PART 5. ILLUSTRATION EXERCISE – RAIN

ILLUSTRATION  EXERCISE  –  RAIN

Imagine that you are creating a magazine cover on the subject of ‘Rain’.  Utilising the entire cover space, produce a single, strong photograph that leaves no one in doubt about the subject.  This was the challenge set me by this Exercise and it raised a number of questions for me to consider.  Rain is not a problem to find in West Wales, particularly this year, but what could I find as a subject that would be attractive and hold the viewer whilst also clearly representing the subject matter?  What format and size is the proposed magazine and what is the target audience?  Should I go for a large scale subject or a close up detail?

I decided to go for the close up, intimate shot in order to draw viewers in and make them want to explore the magazine’s contents. I also went for both landscape and portrait formats as magazines, although usually in portrait format are found also in landscape sometimes. I chose the subject focus of the magazine article to be the relationship between rain and the natural world and this suggested the subject matter for the illustrations.

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Image 1.

Taken with a Macro lens with two extension tubes and the camera mounted on a tripod, I used a small ‘f ‘ setting for this shot in order to minimise the depth of field and focus attention on the leading green tomato, whilst also showing the out of focus further tomatoes to reinforce the rain drop theme.  The soft colours and bokeh effect in the background complement the green of the tomatoes whilst allowing them to stand out.  The curve of the branch draws the eye down towards the text.

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Image 2.

Another shot on a similar theme but this time in landscape format and with the white balance set experimentally to tungsten light to give an attractive bluish cast to the image which I like.  The arrangement of the branches and the fruit provides a frame for the title text.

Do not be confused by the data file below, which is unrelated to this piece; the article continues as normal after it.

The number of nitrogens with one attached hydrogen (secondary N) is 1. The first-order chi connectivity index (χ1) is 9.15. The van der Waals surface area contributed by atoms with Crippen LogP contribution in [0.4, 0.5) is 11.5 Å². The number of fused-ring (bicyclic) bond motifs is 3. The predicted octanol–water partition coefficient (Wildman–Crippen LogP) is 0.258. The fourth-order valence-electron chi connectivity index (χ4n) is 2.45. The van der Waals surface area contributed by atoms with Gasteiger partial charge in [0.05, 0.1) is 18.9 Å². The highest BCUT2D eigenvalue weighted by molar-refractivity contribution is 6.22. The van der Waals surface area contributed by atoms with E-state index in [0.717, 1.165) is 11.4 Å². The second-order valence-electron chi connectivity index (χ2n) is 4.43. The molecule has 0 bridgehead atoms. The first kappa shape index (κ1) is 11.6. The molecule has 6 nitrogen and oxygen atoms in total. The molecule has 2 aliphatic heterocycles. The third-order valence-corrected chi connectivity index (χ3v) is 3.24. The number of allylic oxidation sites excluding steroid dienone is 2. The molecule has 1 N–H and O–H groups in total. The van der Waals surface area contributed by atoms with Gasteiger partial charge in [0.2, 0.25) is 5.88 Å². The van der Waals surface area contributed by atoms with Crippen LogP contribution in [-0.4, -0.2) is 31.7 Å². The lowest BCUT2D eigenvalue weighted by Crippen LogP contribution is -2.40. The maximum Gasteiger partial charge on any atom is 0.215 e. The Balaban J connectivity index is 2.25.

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Image 3.  

Back to the portrait format for this image but this time with a different subject, rain drops along a young laburnum branch.  With a very close focus which makes the subject stand out against the dark background, the shapes created by the branches lead the eye into and around the image whilst also framing the title texts.  The inclusion of the partial branch at the bottom of the image provides a base and stops the eye from leaving the image.  The positioning of the line of water drops towards the 1/3rd up position provides a good focus.

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 DISCUSSION

I very much enjoyed this exercise and in particular the setting up of the magazine covers.  All three original images were cropped in Photoshop to give the resulting designs and the text was then inserted, again in Photoshop.  These changes seemed to bring the images to life and give them a purpose.  The original photo shoot required some patience and care as the branches were being moved by the wind so I had to wait for periods of calm to take the shots.  Also, as I was shooting with the lens so close to the subject, I had to take great care not to dislodge the water drops with the lens hood.

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